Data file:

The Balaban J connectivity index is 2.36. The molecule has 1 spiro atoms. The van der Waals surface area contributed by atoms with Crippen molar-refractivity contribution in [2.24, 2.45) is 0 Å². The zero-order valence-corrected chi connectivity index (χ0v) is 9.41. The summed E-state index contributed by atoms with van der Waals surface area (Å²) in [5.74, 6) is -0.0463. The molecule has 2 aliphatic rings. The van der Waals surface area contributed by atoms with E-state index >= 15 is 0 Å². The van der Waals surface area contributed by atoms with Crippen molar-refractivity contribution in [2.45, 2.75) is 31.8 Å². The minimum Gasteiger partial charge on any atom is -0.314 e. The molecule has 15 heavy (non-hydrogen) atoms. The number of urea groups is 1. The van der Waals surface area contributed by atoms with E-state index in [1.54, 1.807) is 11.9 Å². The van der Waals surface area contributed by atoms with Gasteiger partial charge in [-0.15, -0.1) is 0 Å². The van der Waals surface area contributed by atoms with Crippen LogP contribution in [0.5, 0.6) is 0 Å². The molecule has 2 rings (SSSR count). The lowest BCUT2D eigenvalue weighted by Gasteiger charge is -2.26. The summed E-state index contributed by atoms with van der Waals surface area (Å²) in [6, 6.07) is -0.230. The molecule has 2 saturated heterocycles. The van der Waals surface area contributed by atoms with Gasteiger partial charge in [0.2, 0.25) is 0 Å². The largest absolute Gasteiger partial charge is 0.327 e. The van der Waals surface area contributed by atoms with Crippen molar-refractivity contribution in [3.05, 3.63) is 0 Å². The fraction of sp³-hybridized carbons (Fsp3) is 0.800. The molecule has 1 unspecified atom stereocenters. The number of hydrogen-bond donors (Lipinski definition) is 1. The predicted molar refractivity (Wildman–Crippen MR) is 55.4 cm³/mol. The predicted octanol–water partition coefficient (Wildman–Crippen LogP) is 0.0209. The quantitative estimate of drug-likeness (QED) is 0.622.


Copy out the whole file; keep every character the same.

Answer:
The Balaban J connectivity index is 2.36. The molecule has 1 spiro atoms. The van der Waals surface area contributed by atoms with Crippen molar-refractivity contribution in [2.24, 2.45) is 0 Å². The zero-order valence-corrected chi connectivity index (χ0v) is 9.41. The summed E-state index contributed by atoms with van der Waals surface area (Å²) in [5.74, 6) is -0.0463. The molecule has 2 aliphatic rings. The van der Waals surface area contributed by atoms with E-state index >= 15 is 0 Å². The van der Waals surface area contributed by atoms with Crippen molar-refractivity contribution in [2.45, 2.75) is 31.8 Å². The minimum Gasteiger partial charge on any atom is -0.314 e. The molecule has 15 heavy (non-hydrogen) atoms. The number of urea groups is 1. The van der Waals surface area contributed by atoms with E-state index in [1.54, 1.807) is 11.9 Å². The van der Waals surface area contributed by atoms with Gasteiger partial charge in [-0.15, -0.1) is 0 Å². The van der Waals surface area contributed by atoms with Crippen LogP contribution in [0.5, 0.6) is 0 Å². The molecule has 2 rings (SSSR count). The lowest BCUT2D eigenvalue weighted by Gasteiger charge is -2.26. The summed E-state index contributed by atoms with van der Waals surface area (Å²) in [6, 6.07) is -0.230. The molecule has 2 saturated heterocycles. The van der Waals surface area contributed by atoms with Gasteiger partial charge in [0.2, 0.25) is 0 Å². The largest absolute Gasteiger partial charge is 0.327 e. The van der Waals surface area contributed by atoms with Crippen molar-refractivity contribution in [3.05, 3.63) is 0 Å². The fraction of sp³-hybridized carbons (Fsp3) is 0.800. The molecule has 1 unspecified atom stereocenters. The number of hydrogen-bond donors (Lipinski definition) is 1. The predicted molar refractivity (Wildman–Crippen MR) is 55.4 cm³/mol. The predicted octanol–water partition coefficient (Wildman–Crippen LogP) is 0.0209. The quantitative estimate of drug-likeness (QED) is 0.622.